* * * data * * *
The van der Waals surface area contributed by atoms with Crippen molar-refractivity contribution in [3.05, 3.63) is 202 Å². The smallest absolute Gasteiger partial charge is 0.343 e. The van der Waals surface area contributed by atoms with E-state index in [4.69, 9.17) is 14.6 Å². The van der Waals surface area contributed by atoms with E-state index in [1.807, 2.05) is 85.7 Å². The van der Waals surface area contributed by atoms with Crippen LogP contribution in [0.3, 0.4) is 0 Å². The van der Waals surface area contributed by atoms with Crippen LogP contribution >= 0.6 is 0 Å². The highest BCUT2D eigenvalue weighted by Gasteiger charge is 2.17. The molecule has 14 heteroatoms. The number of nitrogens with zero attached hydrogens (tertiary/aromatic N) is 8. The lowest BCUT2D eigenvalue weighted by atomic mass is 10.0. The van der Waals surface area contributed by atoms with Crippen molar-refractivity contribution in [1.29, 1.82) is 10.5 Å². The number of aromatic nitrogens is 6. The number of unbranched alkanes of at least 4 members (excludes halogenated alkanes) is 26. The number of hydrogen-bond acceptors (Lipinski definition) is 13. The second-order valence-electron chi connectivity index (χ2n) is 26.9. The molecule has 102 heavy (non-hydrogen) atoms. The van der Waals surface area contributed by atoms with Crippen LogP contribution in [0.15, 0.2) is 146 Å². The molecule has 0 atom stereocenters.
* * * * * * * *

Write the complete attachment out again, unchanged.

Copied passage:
The van der Waals surface area contributed by atoms with Crippen molar-refractivity contribution in [3.05, 3.63) is 202 Å². The smallest absolute Gasteiger partial charge is 0.343 e. The van der Waals surface area contributed by atoms with E-state index in [4.69, 9.17) is 14.6 Å². The van der Waals surface area contributed by atoms with E-state index in [1.807, 2.05) is 85.7 Å². The van der Waals surface area contributed by atoms with Crippen LogP contribution in [0.3, 0.4) is 0 Å². The van der Waals surface area contributed by atoms with Crippen LogP contribution >= 0.6 is 0 Å². The highest BCUT2D eigenvalue weighted by Gasteiger charge is 2.17. The molecule has 14 heteroatoms. The number of nitrogens with zero attached hydrogens (tertiary/aromatic N) is 8. The lowest BCUT2D eigenvalue weighted by atomic mass is 10.0. The van der Waals surface area contributed by atoms with Crippen molar-refractivity contribution in [1.29, 1.82) is 10.5 Å². The number of aromatic nitrogens is 6. The number of unbranched alkanes of at least 4 members (excludes halogenated alkanes) is 26. The number of hydrogen-bond acceptors (Lipinski definition) is 13. The second-order valence-electron chi connectivity index (χ2n) is 26.9. The molecule has 102 heavy (non-hydrogen) atoms. The van der Waals surface area contributed by atoms with Crippen LogP contribution in [0.15, 0.2) is 146 Å². The molecule has 0 atom stereocenters.